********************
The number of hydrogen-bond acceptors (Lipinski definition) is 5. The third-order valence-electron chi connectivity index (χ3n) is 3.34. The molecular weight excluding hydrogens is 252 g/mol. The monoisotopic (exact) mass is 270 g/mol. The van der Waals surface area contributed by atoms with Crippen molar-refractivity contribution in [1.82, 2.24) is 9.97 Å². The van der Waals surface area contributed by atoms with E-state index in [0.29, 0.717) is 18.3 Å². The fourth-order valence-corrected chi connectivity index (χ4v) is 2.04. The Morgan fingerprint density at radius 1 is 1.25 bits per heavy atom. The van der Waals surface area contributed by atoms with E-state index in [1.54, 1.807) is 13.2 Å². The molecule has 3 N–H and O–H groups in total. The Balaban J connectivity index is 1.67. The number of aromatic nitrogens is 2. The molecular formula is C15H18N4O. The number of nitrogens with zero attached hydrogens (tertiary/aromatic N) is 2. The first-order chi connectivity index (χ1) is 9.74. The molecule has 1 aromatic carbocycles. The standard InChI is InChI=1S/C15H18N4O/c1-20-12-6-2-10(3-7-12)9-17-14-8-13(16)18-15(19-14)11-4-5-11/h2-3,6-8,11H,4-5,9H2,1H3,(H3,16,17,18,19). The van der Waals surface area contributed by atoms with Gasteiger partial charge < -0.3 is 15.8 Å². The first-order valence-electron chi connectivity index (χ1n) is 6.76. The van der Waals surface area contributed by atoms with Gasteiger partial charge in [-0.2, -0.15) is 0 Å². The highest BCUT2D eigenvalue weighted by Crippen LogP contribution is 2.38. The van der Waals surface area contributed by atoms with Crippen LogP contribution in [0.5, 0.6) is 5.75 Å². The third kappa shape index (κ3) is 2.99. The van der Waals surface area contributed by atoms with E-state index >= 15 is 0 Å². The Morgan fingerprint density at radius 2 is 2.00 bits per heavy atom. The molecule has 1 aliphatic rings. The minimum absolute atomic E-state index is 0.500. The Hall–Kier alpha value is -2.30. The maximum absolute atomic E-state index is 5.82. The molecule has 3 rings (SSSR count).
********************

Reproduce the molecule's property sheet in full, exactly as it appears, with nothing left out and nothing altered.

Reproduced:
The number of hydrogen-bond acceptors (Lipinski definition) is 5. The third-order valence-electron chi connectivity index (χ3n) is 3.34. The molecular weight excluding hydrogens is 252 g/mol. The monoisotopic (exact) mass is 270 g/mol. The van der Waals surface area contributed by atoms with Crippen molar-refractivity contribution in [1.82, 2.24) is 9.97 Å². The van der Waals surface area contributed by atoms with E-state index in [0.29, 0.717) is 18.3 Å². The fourth-order valence-corrected chi connectivity index (χ4v) is 2.04. The Morgan fingerprint density at radius 1 is 1.25 bits per heavy atom. The van der Waals surface area contributed by atoms with E-state index in [1.54, 1.807) is 13.2 Å². The molecule has 3 N–H and O–H groups in total. The Balaban J connectivity index is 1.67. The number of aromatic nitrogens is 2. The molecular formula is C15H18N4O. The number of nitrogens with zero attached hydrogens (tertiary/aromatic N) is 2. The first-order chi connectivity index (χ1) is 9.74. The molecule has 1 aromatic carbocycles. The standard InChI is InChI=1S/C15H18N4O/c1-20-12-6-2-10(3-7-12)9-17-14-8-13(16)18-15(19-14)11-4-5-11/h2-3,6-8,11H,4-5,9H2,1H3,(H3,16,17,18,19). The van der Waals surface area contributed by atoms with Gasteiger partial charge < -0.3 is 15.8 Å². The first-order valence-electron chi connectivity index (χ1n) is 6.76. The van der Waals surface area contributed by atoms with Gasteiger partial charge in [-0.2, -0.15) is 0 Å². The highest BCUT2D eigenvalue weighted by Crippen LogP contribution is 2.38. The van der Waals surface area contributed by atoms with Crippen LogP contribution in [0.5, 0.6) is 5.75 Å². The third kappa shape index (κ3) is 2.99. The van der Waals surface area contributed by atoms with E-state index >= 15 is 0 Å². The Morgan fingerprint density at radius 2 is 2.00 bits per heavy atom. The molecule has 1 aliphatic rings. The minimum absolute atomic E-state index is 0.500. The Hall–Kier alpha value is -2.30. The maximum absolute atomic E-state index is 5.82. The molecule has 3 rings (SSSR count).